Slight variations are known in the purple color of this stamp. The most dramatic, a color called red violet, is considered significant enough to be given a minor number listing by Scott. However, this variation is not considered to be an error like the 4-cent blue and so does not command substantial premiums.
When originally issued, there were only fifteen stamps in the Columbian Issue. However, when the fee for registered mail was lowered on January 1, 1893 it necessitated the introduction of 8-cent stamps. A design was prepared based on a painting by Francisco Jover Casanova, and this stamp, titled "Columbus Restored to Favor", was added to the Columbian Issue in March.
The design for this stamp, "Columbus Presenting Natives", was modeled after one of the paintings created by Luigi Gregori for the administration building at the University of Notre Dame after it was rebuilt following an 1879 fire, and was one of five designs engraved by Robert Savage. This denomination was originally intended to pay the fee for registered mail. However, the change in registered mail fees that necessitated the introduction of the 8-cent Columbian also changed the most common purpose of this value; it instead paid the full postage for registered first-class mail, rather than just the additional fee.
"Columbus Announcing His Discovery" depicts his return to court from his first voyage. The original painting by Ricardo Baloca y Cancico is lost and is believed to have been destroyed during the Spanish Civil War. Originally intended to pay postage for international registered letters, the change in the registered mail fee left this stamp with fewer direct uses. Although it would pay the cost for a triple-rate international letter, it was most commonly used in combination with other stamps to meet more expensive heavyweight charges.
The title of painter Felipe Maso's work, "Columbus before the Franciscans at La Rabida" was shortened to "Columbus at La Rabida" when it was adapted for use in the Columbian Issue. This value was most commonly used to pay for mail to expensive foreign destinations.
A painting by A. G. Heaton was the basis for "Recall of Columbus", the first 50-cent stamp issued in the United States. Like all high value Columbians, it was primarily used in combination to meet the needs of heavyweight or international shipments.
This design was based on a painting by Antonio Muñoz Degrain, and, like many others in the Columbian Issue, engraving for this design was done by Robert Savage. Prior to the printing of "Isabella Pledging Her Jewels", no United States postage stamp had been issued with a value above 90 cents. This stamp, like all five dollar-value stamps in the set, paid no specific rate at all. Although all five are known to have been used for heavy international shipments, there is speculation that they were primarily intended as Exposition advertising and as revenue for the Post Office Department. Most uses of the dollar-value Columbians were on philatelic covers.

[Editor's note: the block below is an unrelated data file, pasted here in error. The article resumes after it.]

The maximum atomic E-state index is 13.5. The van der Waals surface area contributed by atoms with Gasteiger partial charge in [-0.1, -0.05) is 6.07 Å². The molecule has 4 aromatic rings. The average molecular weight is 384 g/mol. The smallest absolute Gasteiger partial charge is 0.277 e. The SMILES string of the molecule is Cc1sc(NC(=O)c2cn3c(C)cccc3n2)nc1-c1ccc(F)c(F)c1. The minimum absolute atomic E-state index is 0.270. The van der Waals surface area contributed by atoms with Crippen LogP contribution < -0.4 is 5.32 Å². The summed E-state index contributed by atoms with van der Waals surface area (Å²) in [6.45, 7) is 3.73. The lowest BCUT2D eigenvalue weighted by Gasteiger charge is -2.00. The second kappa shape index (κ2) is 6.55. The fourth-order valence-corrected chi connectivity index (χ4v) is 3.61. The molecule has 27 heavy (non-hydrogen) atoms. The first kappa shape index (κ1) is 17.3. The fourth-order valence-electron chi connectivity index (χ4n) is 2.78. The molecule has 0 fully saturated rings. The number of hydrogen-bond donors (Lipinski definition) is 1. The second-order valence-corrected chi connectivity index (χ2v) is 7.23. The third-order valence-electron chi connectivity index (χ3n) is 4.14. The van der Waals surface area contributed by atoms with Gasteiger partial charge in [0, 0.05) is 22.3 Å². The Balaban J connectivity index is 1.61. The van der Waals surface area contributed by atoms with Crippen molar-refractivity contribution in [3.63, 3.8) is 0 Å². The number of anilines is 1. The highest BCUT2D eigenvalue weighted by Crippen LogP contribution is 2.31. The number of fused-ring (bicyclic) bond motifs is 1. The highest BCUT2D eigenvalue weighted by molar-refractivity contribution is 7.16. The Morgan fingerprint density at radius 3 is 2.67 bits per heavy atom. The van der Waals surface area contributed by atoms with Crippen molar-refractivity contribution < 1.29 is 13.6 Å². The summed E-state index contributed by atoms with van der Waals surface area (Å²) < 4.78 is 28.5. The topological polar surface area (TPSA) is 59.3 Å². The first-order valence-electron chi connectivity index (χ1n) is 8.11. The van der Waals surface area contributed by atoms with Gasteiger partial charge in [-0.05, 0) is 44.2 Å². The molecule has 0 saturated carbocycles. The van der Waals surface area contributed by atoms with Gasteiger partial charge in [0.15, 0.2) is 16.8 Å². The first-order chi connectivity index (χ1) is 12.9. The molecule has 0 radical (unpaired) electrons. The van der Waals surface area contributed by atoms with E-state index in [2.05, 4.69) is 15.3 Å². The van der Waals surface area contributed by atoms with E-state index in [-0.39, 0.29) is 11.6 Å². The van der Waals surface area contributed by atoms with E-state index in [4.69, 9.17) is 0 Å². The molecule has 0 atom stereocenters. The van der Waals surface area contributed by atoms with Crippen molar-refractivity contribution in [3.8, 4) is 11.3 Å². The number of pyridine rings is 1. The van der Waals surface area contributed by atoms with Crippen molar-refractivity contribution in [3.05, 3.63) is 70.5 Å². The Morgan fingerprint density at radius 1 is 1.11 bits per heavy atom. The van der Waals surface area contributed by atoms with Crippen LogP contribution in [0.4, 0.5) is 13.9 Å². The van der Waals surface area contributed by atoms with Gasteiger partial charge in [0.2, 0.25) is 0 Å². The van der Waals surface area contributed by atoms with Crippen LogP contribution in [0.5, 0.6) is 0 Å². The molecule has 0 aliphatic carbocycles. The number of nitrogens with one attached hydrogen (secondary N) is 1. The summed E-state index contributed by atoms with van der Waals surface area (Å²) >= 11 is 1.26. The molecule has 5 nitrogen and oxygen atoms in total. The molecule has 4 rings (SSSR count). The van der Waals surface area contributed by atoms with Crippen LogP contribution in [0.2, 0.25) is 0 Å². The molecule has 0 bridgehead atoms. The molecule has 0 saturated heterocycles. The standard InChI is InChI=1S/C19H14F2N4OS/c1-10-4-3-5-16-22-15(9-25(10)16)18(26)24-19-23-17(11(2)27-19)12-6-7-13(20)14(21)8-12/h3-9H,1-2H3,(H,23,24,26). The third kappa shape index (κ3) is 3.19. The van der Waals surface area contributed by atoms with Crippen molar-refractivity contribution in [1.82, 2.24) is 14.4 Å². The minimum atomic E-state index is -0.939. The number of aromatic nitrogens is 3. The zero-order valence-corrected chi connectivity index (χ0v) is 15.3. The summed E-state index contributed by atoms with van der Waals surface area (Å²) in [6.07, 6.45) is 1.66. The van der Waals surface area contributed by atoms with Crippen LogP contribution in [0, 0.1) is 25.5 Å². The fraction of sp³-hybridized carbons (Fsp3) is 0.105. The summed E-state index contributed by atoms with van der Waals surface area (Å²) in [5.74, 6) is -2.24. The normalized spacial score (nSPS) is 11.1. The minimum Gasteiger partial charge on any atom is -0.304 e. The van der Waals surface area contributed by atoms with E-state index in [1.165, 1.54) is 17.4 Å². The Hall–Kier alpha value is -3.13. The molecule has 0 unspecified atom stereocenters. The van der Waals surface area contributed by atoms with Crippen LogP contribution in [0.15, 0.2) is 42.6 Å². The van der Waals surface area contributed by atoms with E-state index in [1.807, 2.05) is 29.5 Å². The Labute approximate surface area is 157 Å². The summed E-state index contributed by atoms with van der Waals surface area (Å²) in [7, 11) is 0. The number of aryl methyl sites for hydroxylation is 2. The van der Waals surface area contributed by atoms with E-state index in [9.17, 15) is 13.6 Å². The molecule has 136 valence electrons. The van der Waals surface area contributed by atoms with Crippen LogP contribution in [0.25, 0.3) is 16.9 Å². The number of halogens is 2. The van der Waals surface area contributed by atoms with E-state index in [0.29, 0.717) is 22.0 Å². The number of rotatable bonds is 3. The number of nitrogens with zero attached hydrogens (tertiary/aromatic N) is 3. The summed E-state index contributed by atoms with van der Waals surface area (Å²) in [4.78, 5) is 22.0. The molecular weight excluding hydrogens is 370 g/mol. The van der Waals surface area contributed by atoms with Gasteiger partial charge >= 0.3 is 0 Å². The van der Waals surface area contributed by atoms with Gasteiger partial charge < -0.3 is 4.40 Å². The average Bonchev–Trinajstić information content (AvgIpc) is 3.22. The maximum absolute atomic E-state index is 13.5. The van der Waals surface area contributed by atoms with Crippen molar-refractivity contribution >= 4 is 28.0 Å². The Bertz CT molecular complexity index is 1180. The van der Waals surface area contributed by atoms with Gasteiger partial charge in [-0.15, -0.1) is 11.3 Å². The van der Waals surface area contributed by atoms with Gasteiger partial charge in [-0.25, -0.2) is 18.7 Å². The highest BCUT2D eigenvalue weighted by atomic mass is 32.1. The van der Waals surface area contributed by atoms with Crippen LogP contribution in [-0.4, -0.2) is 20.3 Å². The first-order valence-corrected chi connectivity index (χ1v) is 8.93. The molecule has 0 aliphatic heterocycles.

"Columbus in Chains", its imaged derived from a painting by Emanuel Leutze, is one of only two stamps in the series to depict Columbus on land in the New World (along with the 2-cent). Here, he is shown facing charges of administrative misconduct after his arrest in San Domingo by Don Francisco de Bobadilla.
"Columbus Describing Third Voyage" was one of five designs engraved by Robert Savage. All of which were his sole work, engraved without collaboration with either of the other two engravers working on the Columbian Issue. Engraving was based on a painting by Francisco Jover Casanova, the same artist whose work was adapted for the 8-cent stamp's design. The three highest value Columbians were printed in much smaller quantities than less expensive members of the set, 27,650 in the case of the 3-dollar value.
Like with the 6-cent Columbian, a color variety exists that is awarded minor number status. While this stamp is normally described as yellow green, the variant is considered to be olive green.
"Isabella and Columbus" was the first United States stamp to bear the portrait of a woman. Queen Isabella's place on U.S. postage in that regard would not be equalled until Martha Washington was depicted on a 1902 definitive. The portrait of Columbus on the right was adapted from one by Lorenzo Lotto. Only 26,350 were printed, the least of any of the Columbians.
Like with the 6-cent Columbian, a color variant exists that is awarded minor number status. While this stamp is normally described as crimson lake, the variety is considered to be rose carmine.
Alfred Jones engraved the "Columbus" portrait, which faced the opposite direction from his similar engraving work on the Columbian Exposition half dollar. The two framing figures were engraved by Charles Skinner. 27,350 were printed, of which 21,844 sold. Like all the dollar-value Columbians, copies sell for many times the original face value, even adjusting for inflation, with the finest examples auctioning for tens of thousands of dollars.